But, at some point in the not too distant future (we’re expecting the US market to bottom somewhere around 2016, fiat currencies will lose their lustre (and value) and we’ll have to get pegged back to gold. Because let’s face it, just about every country that matters is bankrupt. There’s really nothing backing up their currencies, other than a promise. So yes, you want to have gold or silver in your inventory for the long haul. Timing is the question. I’d watch the markets for the answer to that question.

      Hope this helps.

  • evelyn korjack July 26, 2015, 2:10 pm

    So what happens to people like me…average suzy…mortgage…single…full
    time nurse… our supposed “pensions” that would pay at a rate of 800.00 per month will now be paid out a lump sum in sept 2016. I’m pretty sure it will all crash before then
    this amount would pay off my mortgage IF I COULD GET IT

    People like me can’t buy gold. few of us can

    so what happens when shtf

    who will own all the houses if the banks are gone

    EVERYONE cant go to the streets

    I’m not in any high anxiety about it…

    my workplace just said our “fully safe paidprotected pensions” (hahahaha) will be either paid out or sent to some insurance policy…in sept 2016.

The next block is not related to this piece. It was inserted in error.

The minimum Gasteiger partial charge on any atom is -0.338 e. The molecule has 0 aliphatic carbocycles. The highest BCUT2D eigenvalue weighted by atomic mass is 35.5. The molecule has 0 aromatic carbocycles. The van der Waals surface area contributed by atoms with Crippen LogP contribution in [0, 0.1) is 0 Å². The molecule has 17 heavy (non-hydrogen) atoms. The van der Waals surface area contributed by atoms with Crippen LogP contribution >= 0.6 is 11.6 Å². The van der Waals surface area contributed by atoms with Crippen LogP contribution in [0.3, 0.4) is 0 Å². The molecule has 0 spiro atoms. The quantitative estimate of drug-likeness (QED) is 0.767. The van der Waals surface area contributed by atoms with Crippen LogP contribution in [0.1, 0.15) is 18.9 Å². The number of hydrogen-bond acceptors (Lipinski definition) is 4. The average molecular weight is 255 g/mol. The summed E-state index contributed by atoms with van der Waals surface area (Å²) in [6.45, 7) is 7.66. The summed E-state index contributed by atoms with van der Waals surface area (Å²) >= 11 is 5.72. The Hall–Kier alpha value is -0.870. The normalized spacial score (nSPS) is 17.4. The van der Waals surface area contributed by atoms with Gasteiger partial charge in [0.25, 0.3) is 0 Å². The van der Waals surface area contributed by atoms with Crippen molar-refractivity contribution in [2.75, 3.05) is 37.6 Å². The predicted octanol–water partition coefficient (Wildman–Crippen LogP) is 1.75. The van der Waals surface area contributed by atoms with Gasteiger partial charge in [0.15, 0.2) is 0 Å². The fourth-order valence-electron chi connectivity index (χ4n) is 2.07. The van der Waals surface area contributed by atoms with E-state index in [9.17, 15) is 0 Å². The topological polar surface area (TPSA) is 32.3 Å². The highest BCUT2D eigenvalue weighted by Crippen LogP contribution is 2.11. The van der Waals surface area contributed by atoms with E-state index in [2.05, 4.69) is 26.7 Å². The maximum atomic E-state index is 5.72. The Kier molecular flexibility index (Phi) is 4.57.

Wh

    • peter July 26, 2015, 4:37 pm

      Hi Evelyn,
      Everybody’s situation is different, of course, and there are lots of parameters to consider in coming to any decision. You ask great questions—questions a lot more people should be asking. But let’s keep a few things in mind:

      • Even though we’re expecting a “crash” (starting in October), it’s going to take 3-5 years for the market to hit bottom. The 2007-09 “crash” took a year and a half to drop 7500 points (DOW), so I the likelihood is that your September date will be OK.
      • In the 1930s, a lot of banks failed, but not all of them. This video is about “central banks”—like the Federal Reserve. The challenge is finding the safest commercial banks (the ones that are the most capitalized). Bob Prechter’s book “Conquer the Crash” actually has a list of the safest US banks, along with steps to consider in a wide range of areas. I highly recommend it. (you can find it on Amazon and it’s on my book list on the site)
      • In the 30s, homes dropped in value at least 80% (all assets drop in value during a depression), so the bigger question is “do you sell when times are good and buy back your dream home in five years at 20% of it’s original value?” (I’m recording tonight a new video on the 18.5 year real estate cycle, as a matter of fact).

      All of these decisions regarding what to do depend upon your current financial situation, your age, where you live, and your family situation, among other factors.
      The best plan is to do your own research (there’s lots of info out there) and make decisions that are not based purely on an emotional reaction. Hope this helps.